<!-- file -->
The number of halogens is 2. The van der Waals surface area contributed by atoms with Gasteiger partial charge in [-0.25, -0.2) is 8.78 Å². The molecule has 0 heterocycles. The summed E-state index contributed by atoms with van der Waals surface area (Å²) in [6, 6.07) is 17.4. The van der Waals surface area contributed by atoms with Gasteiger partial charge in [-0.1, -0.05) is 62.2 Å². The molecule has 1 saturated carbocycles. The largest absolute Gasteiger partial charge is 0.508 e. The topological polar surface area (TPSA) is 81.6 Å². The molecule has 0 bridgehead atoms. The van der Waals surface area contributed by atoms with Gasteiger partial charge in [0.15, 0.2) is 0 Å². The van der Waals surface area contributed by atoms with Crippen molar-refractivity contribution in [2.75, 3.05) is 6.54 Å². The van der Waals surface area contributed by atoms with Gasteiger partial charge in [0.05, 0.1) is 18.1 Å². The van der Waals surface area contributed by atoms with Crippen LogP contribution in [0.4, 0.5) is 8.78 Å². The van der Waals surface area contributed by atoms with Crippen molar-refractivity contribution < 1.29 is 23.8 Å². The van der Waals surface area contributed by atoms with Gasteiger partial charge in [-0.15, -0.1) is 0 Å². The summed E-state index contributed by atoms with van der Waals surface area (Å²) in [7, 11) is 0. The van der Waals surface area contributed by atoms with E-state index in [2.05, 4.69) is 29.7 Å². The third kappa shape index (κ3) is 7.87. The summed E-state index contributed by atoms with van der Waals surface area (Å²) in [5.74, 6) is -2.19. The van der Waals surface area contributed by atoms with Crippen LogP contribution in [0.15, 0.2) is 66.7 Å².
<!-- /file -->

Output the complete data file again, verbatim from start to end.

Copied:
The number of halogens is 2. The van der Waals surface area contributed by atoms with Gasteiger partial charge in [-0.25, -0.2) is 8.78 Å². The molecule has 0 heterocycles. The summed E-state index contributed by atoms with van der Waals surface area (Å²) in [6, 6.07) is 17.4. The van der Waals surface area contributed by atoms with Gasteiger partial charge in [-0.1, -0.05) is 62.2 Å². The molecule has 1 saturated carbocycles. The largest absolute Gasteiger partial charge is 0.508 e. The topological polar surface area (TPSA) is 81.6 Å². The molecule has 0 bridgehead atoms. The van der Waals surface area contributed by atoms with Gasteiger partial charge in [0.15, 0.2) is 0 Å². The van der Waals surface area contributed by atoms with Crippen molar-refractivity contribution in [2.75, 3.05) is 6.54 Å². The van der Waals surface area contributed by atoms with Gasteiger partial charge in [0.05, 0.1) is 18.1 Å². The van der Waals surface area contributed by atoms with Crippen LogP contribution in [0.4, 0.5) is 8.78 Å². The van der Waals surface area contributed by atoms with Crippen molar-refractivity contribution < 1.29 is 23.8 Å². The van der Waals surface area contributed by atoms with Gasteiger partial charge in [-0.15, -0.1) is 0 Å². The summed E-state index contributed by atoms with van der Waals surface area (Å²) in [7, 11) is 0. The van der Waals surface area contributed by atoms with E-state index in [2.05, 4.69) is 29.7 Å². The third kappa shape index (κ3) is 7.87. The summed E-state index contributed by atoms with van der Waals surface area (Å²) in [5.74, 6) is -2.19. The van der Waals surface area contributed by atoms with Crippen LogP contribution in [0.15, 0.2) is 66.7 Å².